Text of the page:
Patsy by Nicole Dennis-Benn

Patsy is a powerful novel about a Jamaican woman who leaves everything behind to go to America, at times heartbreaking and happy, and a moving look at identity and belonging. Patsy manages to get a visa to America, where she hopes to follow her childhood best friend and secret love Cicely who she hasn’t seen in years. To do so, she has to leave behind her young daughter Tru, who she cannot connect with like she feels she should. But America isn’t what she expected and Cicely’s life is different now. As Patsy grapples with years as an undocumented immigrant, trying to fight her own feelings and loneliness, Tru lives with her father’s family in Jamaica and is dealing with her own identity and with the abandonment by her mother.

This is an immersive and emotional novel that delves deep into Patsy’s mindsets and life, but also manages to weave in Tru’s story and the heartbreaking ways in which they are paralleled or separated. Patsy’s journey is often bittersweet, with her attempts to find the life she wants to lead often not working out as expected, and immigration being far from her dreams, but at the same time the novel is hopeful and asserts the importance of living your own life and being who you want to be. It provides an insight into race in America, especially as an undocumented immigrant, and into life and class in Jamaica, as well as the gender roles that can be oppressive and not fitting the individual. The combination of Patsy and Tru’s stories makes it particularly powerful, bringing a lot of the emotional moments as the novel grapples with ideas of parenting and what is actually best for the people involved, both mother and child.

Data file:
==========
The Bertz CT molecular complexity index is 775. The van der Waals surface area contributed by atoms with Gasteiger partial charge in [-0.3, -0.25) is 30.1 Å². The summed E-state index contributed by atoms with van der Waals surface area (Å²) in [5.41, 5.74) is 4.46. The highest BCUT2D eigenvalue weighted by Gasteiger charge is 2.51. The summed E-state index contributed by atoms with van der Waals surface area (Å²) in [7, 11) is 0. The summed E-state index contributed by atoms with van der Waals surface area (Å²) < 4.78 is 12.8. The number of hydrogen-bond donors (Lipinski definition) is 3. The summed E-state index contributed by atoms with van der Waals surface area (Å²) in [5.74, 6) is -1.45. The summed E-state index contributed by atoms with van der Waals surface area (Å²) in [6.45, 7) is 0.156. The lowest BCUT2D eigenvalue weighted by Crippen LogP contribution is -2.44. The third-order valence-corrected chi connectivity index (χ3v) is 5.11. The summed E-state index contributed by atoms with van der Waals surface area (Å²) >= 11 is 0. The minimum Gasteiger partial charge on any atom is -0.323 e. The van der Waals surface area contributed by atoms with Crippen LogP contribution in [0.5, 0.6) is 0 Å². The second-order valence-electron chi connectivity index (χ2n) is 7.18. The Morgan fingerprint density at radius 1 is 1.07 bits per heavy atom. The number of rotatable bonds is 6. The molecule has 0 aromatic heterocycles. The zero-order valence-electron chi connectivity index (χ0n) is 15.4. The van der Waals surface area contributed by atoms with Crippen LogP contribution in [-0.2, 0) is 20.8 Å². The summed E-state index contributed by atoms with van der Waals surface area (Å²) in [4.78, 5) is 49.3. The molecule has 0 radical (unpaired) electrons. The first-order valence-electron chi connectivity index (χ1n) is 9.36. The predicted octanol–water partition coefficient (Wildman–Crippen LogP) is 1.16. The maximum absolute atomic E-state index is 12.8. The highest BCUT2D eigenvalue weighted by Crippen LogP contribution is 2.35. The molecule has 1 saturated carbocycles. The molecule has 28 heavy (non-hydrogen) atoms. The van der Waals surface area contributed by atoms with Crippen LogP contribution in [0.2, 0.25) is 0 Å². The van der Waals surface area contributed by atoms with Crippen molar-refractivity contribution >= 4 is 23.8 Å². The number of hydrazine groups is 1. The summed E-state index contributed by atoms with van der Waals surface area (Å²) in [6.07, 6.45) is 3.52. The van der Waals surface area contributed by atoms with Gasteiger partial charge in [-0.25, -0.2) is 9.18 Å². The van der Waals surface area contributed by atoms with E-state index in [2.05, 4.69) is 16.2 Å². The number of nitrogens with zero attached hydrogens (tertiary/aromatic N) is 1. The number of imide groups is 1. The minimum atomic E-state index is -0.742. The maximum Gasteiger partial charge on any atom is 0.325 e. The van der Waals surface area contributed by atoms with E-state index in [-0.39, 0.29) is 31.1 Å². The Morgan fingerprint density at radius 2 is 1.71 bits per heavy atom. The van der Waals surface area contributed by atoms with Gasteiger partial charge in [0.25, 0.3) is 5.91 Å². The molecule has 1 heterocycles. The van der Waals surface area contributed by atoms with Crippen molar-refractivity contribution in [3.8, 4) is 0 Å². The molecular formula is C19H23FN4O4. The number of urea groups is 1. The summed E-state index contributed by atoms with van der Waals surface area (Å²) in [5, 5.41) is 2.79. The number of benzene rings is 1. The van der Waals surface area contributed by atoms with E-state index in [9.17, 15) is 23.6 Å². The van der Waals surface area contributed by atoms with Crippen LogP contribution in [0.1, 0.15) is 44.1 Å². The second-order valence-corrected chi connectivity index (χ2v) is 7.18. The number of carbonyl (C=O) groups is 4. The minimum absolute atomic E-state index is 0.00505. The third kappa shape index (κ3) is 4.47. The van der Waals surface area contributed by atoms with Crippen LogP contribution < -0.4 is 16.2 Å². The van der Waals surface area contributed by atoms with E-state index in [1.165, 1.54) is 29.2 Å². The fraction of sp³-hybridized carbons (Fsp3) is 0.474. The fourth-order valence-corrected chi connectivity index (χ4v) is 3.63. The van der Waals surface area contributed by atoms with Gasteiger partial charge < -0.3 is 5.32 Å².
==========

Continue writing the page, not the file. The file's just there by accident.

Written in a way that feels immediate and vivid, Patsy is a novel that draws you in and gives a voice to questions of immigration, sexuality, and gender. It feels like a novel that will linger with you long after the last page, and hopefully will provide some of the representation that Patsy feels is so missing when she goes to America, unable to see people like her in certain places, from both Patsy and Tru’s depictions.

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